The West has made a number of mistakes in relations with Russia, including a promise to Ukraine to join NATO, the European Union's foreign policy chief Josep Borrell said Friday.
“I am ready to admit that we made a number of mistakes and that we lost the possibility of Russia’s rapprochement with the West," he said in an interview aired on the TF1 television channel. "There are moments that we could do better, there are things that we proposed and then could not implement, such as, for example, the promise that Ukraine and Georgia will become part of NATO."
"I think it's a mistake to make promises that you can't keep,” Borrell added.
For months, the European leaders and NATO officials have been feeding Kyiv with promises to accept Ukraine into the transatlantic alliance, as well as the 27-nation European Union, angering Moscow. However, as soon as the Russian military operation started at the end of February, all the pledges faded away at once.
Some of NATO's 30-member countries supply weapons, ammunition and other equipment to Ukraine, but NATO as an organization refused to do so. The organization announced that it will not launch any military action in support of Ukraine, which is a close partner but at the time has no clear prospect of joining.
EU leaders meeting in France on Thursday ruled out fulfilling Ukraine's demand for a fast-track integration with the bloc, as they discussed ways to help the country that's been invaded by Russia.
EU nations have been fully united in backing Ukraine's resistance, adopting unprecedented economic sanctions against Russia over the past two weeks. But leaders are divided on how fast Brussels could move to accept Ukraine as a member, and how swiftly the 27-nation bloc could sever energy ties with Moscow.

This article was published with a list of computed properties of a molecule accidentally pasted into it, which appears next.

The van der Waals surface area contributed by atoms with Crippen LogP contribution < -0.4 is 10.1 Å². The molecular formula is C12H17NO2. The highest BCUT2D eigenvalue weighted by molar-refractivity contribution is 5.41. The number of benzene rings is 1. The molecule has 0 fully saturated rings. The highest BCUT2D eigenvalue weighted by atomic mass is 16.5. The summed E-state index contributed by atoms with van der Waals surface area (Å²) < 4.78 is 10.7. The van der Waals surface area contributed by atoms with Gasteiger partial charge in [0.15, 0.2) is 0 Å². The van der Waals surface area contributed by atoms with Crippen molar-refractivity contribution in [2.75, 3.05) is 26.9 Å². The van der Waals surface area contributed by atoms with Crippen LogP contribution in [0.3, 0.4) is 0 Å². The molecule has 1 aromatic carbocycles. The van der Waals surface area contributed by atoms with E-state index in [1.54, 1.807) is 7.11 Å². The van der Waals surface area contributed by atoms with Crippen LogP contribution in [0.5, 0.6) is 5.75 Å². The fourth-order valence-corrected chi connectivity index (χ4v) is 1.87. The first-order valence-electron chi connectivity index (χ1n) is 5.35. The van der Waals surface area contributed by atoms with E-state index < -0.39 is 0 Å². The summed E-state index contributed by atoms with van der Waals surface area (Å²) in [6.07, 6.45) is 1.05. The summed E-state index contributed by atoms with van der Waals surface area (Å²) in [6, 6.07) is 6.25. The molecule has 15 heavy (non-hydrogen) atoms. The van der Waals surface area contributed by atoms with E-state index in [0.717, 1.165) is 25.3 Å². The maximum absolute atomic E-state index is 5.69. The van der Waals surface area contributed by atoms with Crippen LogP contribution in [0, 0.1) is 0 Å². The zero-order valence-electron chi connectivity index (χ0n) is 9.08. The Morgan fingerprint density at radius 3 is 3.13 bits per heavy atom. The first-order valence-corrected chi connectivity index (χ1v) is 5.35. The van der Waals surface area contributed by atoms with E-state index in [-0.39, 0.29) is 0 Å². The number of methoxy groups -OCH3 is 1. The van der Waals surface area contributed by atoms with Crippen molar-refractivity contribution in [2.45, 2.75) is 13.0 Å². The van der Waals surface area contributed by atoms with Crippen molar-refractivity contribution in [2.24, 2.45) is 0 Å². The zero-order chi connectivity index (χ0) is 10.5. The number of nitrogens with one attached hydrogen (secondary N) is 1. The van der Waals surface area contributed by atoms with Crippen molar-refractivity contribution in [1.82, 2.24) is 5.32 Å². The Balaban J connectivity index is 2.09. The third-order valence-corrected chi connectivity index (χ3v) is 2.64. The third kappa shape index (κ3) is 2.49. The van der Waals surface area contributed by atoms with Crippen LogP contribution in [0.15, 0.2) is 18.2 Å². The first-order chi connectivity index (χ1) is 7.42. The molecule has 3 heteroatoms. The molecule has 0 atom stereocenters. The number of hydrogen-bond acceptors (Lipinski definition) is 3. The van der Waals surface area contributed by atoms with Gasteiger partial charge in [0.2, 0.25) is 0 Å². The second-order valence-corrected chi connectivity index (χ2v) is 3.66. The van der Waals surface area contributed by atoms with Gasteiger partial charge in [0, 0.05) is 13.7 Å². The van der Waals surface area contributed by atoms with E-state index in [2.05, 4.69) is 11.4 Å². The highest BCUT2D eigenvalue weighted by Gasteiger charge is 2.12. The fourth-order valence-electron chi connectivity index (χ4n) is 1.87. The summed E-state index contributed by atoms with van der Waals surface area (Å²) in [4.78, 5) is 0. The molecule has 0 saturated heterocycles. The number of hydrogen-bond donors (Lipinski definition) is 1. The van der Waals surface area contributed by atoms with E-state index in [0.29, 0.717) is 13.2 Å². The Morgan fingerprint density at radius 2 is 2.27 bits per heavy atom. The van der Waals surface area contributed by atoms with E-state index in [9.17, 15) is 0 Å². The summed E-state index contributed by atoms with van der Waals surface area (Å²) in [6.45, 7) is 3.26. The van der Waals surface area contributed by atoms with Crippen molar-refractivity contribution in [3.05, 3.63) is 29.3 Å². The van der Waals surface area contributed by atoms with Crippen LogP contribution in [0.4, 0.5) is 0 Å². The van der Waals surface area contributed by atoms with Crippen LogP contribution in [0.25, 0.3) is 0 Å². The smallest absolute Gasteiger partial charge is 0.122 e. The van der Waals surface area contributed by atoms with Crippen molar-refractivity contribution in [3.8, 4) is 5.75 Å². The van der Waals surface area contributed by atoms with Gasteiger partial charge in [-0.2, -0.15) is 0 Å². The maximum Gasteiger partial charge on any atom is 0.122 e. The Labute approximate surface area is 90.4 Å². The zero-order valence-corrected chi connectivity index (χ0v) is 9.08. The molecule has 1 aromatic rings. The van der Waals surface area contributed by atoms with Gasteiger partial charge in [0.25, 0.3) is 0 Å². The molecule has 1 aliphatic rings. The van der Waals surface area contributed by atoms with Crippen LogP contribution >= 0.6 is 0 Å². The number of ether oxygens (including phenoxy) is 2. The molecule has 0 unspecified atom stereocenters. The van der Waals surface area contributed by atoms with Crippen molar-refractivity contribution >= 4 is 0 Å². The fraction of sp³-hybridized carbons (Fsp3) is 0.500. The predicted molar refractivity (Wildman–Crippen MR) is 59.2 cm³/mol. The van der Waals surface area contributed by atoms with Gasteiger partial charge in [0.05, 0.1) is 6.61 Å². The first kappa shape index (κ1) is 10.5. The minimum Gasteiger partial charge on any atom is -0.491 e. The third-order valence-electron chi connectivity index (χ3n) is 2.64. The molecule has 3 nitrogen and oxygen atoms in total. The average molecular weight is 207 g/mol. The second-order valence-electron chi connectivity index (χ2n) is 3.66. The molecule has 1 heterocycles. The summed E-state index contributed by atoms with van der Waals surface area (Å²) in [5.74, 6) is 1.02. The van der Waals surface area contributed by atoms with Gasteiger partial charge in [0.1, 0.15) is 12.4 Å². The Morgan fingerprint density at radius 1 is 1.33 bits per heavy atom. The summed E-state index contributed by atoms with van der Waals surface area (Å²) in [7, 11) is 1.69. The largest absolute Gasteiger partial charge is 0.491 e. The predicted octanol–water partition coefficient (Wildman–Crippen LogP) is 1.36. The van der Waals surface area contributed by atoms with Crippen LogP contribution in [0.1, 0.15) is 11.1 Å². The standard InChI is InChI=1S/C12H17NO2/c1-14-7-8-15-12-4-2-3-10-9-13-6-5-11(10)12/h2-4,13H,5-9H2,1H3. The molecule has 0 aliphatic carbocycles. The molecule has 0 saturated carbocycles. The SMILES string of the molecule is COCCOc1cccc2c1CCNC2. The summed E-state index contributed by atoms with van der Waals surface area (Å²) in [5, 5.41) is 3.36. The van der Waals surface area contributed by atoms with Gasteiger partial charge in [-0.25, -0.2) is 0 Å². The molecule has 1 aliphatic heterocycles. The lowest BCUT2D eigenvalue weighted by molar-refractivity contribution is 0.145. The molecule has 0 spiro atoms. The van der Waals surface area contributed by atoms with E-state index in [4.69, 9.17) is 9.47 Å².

Ukrainian President Volodymyr Zelenskyy has asked for his country to be granted urgent EU membership as proof of support from his EU partners. An agreement on that point, however, won't be achieved during the two-day summit hosted in the Palace of Versailles west of Paris, where French President Emmanuel Macron welcomed his Russian counterpart Vladimir Putin in 2017.
After nine hours of crisis talks, heads of states and government ended the first day of discussions with an agreement on language acknowledging Ukraine's "European aspirations," but they stopped short of going further into the process.
"It was an opportunity to show unwavering, firm support for Ukraine, that is, to be committed financially, materially," said EU Council President Charles Michel. "It is clear that Ukraine is a member of the European family and we want to support all efforts to strengthen and consolidate the ties with Ukraine."
For now, Ukraine only has an "Association Agreement" with the EU, which is aimed at opening Ukraine's markets and bringing it closer to Europe. It includes a far-reaching free trade pact and helps to modernize Ukraine's economy.
The Ukrainian fast-track bid has received warm support in Eastern European countries, but EU officials have stressed the process could take years, with unanimity among current members required to allow a newcomer in the club.
Macron said the EU must send a "strong signal" of support for Ukraine, but ruled out the possibility for the country to join the bloc any time soon.
"Can we open today a procedure of accession (to the EU) with a country at war? I don't think so," Macron said. "Shall we close the door and say (to Ukraine): 'Never?' That would be unfair."
Dutch Prime minister Mark Rutte said he told Zelenskyy that Ukraine's EU accession can't be sped up.